The office of New York Attorney General Eric Schneiderman confirmed last week that an investigation was ongoing into the sale of tickets for Paul McCartney’s shows in the state, including Saturday’s concert at Syracuse’s Carrier Dome.
A spokesperson for the AG’s office told NewYorkUpstate.com that it had received four complaints regarding the music legend’s concerts in New York, two specific to the Carrier Dome. The investigation has been open for four months, but the spokesperson declined to expand on whether or not any malfeasance has been detected as of yet.
Tickets for the Syracuse concert were available to members of McCartney’s fan Club and American Express cardholders days in advance of the regular sale. Additional presale tickets were allocated to Syracuse University and SYNY-ESF students, as well as alumni, faculty, and premium donors. The access codes for these presales were publicly posted by Syracuse.com before the general on sale.
Predictably, between the wide presale distribution and the standard practice of venue and artist holdbacks, there was little left for the general on sale. Complaints of tickets being sold out within minutes and available on secondary websites at substantial markups triggered the AG’s office to investigate. In late June, tickets were still available on the primary market, but in VIP or “platinum” areas of the arena only.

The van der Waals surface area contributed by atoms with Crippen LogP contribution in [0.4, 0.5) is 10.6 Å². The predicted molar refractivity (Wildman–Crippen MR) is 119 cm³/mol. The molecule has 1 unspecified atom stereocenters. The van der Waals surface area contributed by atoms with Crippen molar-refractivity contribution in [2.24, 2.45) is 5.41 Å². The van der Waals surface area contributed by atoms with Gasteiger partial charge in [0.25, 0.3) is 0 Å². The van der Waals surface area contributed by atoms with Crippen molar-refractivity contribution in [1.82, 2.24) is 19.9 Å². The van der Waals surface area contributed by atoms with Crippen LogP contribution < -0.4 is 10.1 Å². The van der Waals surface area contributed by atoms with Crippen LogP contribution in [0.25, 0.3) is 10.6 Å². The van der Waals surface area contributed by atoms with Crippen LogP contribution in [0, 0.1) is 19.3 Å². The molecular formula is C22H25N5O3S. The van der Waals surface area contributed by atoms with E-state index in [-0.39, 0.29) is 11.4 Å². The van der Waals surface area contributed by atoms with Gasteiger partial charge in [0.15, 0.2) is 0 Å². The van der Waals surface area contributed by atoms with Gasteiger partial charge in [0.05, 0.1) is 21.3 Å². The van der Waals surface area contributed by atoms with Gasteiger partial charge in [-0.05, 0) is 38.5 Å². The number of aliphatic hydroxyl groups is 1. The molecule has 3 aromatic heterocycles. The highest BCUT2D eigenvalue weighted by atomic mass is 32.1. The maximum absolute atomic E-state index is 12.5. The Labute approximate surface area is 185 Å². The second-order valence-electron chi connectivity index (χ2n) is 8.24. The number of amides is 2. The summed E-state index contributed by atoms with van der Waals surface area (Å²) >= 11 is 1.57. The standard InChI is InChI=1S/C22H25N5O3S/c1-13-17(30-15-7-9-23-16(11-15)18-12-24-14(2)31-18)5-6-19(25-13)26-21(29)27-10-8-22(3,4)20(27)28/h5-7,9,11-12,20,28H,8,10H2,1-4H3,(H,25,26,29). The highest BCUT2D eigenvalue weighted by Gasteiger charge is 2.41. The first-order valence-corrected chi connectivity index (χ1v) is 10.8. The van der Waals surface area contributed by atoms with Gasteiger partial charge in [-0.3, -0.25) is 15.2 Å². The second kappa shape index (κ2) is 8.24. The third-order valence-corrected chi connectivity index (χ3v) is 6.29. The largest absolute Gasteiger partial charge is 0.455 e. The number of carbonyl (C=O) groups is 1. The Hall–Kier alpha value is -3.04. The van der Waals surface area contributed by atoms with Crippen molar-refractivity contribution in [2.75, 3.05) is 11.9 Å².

Syracuse University and Carrier Dome staff did not respond to multiple requests for comment regarding the numbers held back for their specific presales and/or to be given away to high-level officials, faculty, or major donors. An investigation of New York ticket resale licenses by TicketNews at the time found that there were zero ticket brokers licensed in Syracuse or surrounding Onondaga County.
As often happens, a large number of held-back seats were released just before the concert, noted by Syracuse.com the week before the performance.
We await the official conclusion of the investigation for additional details – whether or not any illegal “bot” purchasing activity was detected, or if any penalties are brought down upon promoter or venue officials found to have scalped held-back seats themselves without a license to do so in the state.
At the very least, it seems those who took in the shows got their money’s worth. Syracuse.com ran a story documenting many who drove several hundred miles to see the Liverpudlian perform.